Wednesday, October 15, 2008

Not Clutter: The Odd Sentimental Items

paint-by-numbers painting of can-can dancer in Paris

I don't think this painting is great art work, yet it's one of my most cherished possessions. Why? Because it's the paint-by-numbers picture that my mother did when she was pregnant with me. It hung in her apartment bathroom for the last 30 years of her life, and now it hangs in mine.

Patterns - literary magazine, Berkley High School, Spring 1968

Another personal example: To some people's horror, I tore apart my high school yearbooks, and saved only a few pages. But the high school literary magazine I worked on? Those I kept!

And listen to professional organizer Debbie writing about her "slightly scratched, lightly faded, beloved Snow White figurine." Debbie says: "Not long before her death, my Grandmom Jordan brought this unremarkable figurine home to me after her visit to the Florida theme park. I was barely 9 when Grandmom died, but the short time I had with her was enough to convince me that she was a blessing to our family, and a treasure more valuable than all the riches in the world. Even to this day, just the sight of my Snow White brings a flood of warm emotions, and triggers fond memories of summers at the Jersey shore with my loving, doting Grandmom."

So I'm here to tell you that memorabilia is very personal. Go ahead and save meaningless-to-anyone-else sentimental items - but it does help to be selective and save only the most precious. And don't worry about getting rid of things that you think should be meaningful, but aren't.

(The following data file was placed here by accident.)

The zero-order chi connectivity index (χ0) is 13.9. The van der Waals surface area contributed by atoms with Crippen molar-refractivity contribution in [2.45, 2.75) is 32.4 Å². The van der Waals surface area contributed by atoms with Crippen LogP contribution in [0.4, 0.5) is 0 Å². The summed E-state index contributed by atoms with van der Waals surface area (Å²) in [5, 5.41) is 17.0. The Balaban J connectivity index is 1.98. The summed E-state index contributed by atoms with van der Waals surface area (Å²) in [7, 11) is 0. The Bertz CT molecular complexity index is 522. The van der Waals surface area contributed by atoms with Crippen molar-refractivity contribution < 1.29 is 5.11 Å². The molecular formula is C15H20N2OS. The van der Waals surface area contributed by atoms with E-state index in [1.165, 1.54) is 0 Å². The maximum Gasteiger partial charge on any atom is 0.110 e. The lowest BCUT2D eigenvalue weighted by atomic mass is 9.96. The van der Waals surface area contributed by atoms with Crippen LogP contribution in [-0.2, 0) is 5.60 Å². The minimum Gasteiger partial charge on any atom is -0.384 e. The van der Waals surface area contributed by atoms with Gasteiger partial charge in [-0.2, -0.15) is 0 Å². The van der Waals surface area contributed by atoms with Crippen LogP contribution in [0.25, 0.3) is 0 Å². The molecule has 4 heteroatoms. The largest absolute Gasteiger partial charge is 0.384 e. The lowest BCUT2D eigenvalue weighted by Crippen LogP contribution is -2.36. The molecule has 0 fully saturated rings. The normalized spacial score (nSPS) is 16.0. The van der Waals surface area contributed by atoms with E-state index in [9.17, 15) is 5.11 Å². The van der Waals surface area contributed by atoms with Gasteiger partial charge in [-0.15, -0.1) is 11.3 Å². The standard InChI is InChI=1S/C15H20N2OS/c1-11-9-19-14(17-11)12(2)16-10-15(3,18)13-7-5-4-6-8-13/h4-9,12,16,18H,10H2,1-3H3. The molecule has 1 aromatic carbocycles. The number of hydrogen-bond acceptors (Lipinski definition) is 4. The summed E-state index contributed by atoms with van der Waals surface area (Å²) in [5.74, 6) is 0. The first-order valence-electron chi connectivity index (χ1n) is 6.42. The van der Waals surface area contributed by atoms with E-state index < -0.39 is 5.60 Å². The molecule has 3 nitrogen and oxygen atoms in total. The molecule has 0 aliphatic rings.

Related Post:
Saving Some of the Sentimental


Riley & Tiki said...

A few years ago, the Smithsonian had a paint by numbers exhibit. There were several versions of the cancan dancer. Who says it's not great art?

R&T Mom

Jeri Dansky said...

R&T Mom: That just made my day! Thanks so much for commenting.

Riley & Tiki are, of course, totally adorable.

Susan Culligan said...

Right on, Jeri. I love the look on a client's face when, far from urging that a treasured but long-buried item be thrown out, I suggest that it be dusted off and displayed lovingly. Changes the whole mind-set!

Jeri Dansky said...

Absolutely, Susan! There's a misperception that organizers are all about "making you get rid of stuff," while finding the treasures among the clutter is equally important.

Debbie Jordan Kravitz (Virtually Organized) said...

Thanks for mentioning my Snow White, Jeri. I love your Mom's painting and understand the attachment you must have to it. I think the fact that we only have these few cherished pieces makes them even more valuable and special. When this so-called clutter can be seen and respected, rather than jumbled among less important items and knick-knacks, it goes from "clutter" to "treasure." Thanks for sharing.